How to make coloured burnout smoke

Want to add colour to your burnouts? It’s all about getting the temperature right

Photographers: Simon Davidson

EVER since Henry Ford started power-sliding his 539-cube Sweepstakes racer in 1901, burnout smoke has been white. Always. But this changed a while ago when a couple of enterprising competitors rocked up to an event with expensive imported tyres that made coloured smoke, blowing everybody away.

Enter Highway Tyres. They’re no strangers to the burnout scene, having supplied burnout maestro Steve Loader with his tyres of destructive choice for the past few years. And it was this relationship, combined with a competitor survey Highway conducted at the 2012 Ultimate Burnout Challenge (where more than 100 people expressed interest in buying coloured burnout tyres), that moved Highway to make these specialised tyres locally, giving birth to the Highway Max Coloured Smoke burnout tyre. Nowadays, the colour of a burnout competitor’s tyre smoke is as much a part of their signature as their machinery and array of tyre-frying tricks.

So what’s the secret behind coloured smoke? First, we need to explain why a regular tyre makes black smoke when you throw it onto a fire, yet produces white smoke when it’s flung around a doughnut pad.

For a tyre to ignite (ie burst into flame), it needs to be heated to at least 400 Celsius for some time. The physical act of burning the tyre not only releases the petroleum products used in its manufacture, it also releases a cocktail of toxic chemicals that includes benzene, lead, and even more esoteric toxins such as polycyclic aromatic hydrocarbons (PAHs) – all of which are extremely dangerous to breathe. It’s this concoction of burning oils and chemicals that creates the thick, dark cloud of smoke when a tyre combusts.

In a burnout, the tyre spins rapidly on the tarmac creating friction and so heat, though the temperatures reached are well short of what’s needed to ignite it. The heat created from the abrasive spinning action oxidises certain compounds within the rubber, which vaporise and are released as white smoke (the grey tinge often seen in burnout smoke is caused by fine rubber particles mixed in with the smoke).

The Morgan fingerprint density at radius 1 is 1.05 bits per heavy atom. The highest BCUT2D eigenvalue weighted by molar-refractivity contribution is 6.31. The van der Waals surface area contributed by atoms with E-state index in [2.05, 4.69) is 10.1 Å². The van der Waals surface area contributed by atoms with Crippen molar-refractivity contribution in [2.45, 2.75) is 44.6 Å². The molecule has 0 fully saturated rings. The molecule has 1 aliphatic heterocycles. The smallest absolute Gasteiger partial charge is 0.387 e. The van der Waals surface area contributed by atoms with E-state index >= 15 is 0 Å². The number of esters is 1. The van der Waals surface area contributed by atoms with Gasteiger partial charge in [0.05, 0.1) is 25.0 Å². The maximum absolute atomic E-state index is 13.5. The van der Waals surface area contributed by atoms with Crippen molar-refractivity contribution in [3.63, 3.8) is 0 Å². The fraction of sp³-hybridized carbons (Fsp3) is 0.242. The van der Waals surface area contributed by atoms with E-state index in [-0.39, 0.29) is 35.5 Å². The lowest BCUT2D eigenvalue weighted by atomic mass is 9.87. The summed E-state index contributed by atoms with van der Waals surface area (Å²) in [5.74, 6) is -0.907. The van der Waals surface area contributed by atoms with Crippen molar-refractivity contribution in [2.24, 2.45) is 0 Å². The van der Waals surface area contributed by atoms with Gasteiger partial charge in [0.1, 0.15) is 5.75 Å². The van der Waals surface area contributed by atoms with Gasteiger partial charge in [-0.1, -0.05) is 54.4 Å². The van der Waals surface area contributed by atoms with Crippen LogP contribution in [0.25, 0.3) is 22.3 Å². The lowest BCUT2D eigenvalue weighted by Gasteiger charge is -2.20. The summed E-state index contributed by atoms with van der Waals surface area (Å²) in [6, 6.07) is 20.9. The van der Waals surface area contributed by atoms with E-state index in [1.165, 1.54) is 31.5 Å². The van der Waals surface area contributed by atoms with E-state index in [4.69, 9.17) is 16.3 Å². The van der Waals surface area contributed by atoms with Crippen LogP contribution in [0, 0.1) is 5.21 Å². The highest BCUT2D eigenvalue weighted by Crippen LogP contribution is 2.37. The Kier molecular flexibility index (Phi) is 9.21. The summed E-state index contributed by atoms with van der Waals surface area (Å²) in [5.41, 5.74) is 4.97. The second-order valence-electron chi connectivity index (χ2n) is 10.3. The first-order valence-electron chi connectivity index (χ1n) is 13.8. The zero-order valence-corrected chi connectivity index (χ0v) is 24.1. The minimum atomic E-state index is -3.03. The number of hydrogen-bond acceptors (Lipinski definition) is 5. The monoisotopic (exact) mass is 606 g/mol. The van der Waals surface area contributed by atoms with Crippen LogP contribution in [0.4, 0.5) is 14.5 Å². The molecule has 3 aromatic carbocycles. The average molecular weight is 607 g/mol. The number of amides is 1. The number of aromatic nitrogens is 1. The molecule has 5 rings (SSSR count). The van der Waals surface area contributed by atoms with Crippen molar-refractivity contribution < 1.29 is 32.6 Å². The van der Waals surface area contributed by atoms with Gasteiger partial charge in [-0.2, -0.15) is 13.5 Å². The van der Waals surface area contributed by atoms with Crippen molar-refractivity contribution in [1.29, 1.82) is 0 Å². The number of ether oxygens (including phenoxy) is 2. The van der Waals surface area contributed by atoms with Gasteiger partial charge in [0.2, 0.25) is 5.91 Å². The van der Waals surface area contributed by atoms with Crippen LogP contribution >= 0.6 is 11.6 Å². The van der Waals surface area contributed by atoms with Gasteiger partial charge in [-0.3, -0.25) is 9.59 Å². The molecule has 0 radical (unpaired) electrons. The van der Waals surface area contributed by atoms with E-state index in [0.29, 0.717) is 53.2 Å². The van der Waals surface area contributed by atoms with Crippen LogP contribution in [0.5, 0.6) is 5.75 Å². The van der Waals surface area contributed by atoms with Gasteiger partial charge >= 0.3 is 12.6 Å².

The secret to creating coloured burnout smoke is to introduce particular compounds into the raw rubber that vaporise in a coloured plume at the temperatures created during a burnout. So what are these compounds? Well, Highway Tyres aren’t saying. Think of it as the tyre’s 11 secret herbs and spices.

As for how they’re made, Highway Tyres are Aussie remould specialists, and so their Coloured Smoke tyres are high-quality remoulds – which certainly helps keep costs down. To ensure they’re up to the brutality of a stout burnout, Highway specifically selects only the best carcases. The tread and sidewalls are buffed, removing just the right amount of material. A thin layer of fresh rubber is then applied to the sidewalls before the all-important, pre-coloured rubber is applied to the tread area. At this stage the tyre looks more like a slick. Also, the pre-coloured rubber looks identical to the non-coloured variety, so a coloured stripe is added to aid identification. From there the tyre goes into the segmented press where, over a period of 32 minutes at 155 Celsius, the tread pattern and sidewall are moulded.

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After a final inspection, which includes inflating to 65psi and spinning it up to check balance, it’s ready to destroy the nearest burnout pad. As Karl from the warehouse says, “This is one of the few industries where all the hard work goes up in smoke – we love it!”

Highway Max Coloured Smoke remoulds are just as tough and long-lasting as their regular remoulds – an attribute Steve Loader has proved time and again. However, Highway do not wish to promote illegal street burnouts. Therefore their coloured tyres are for competition only.

To add colour to your next skid, contact the experts at Highway Tyres. They have outlets in every state. Go to to find out where.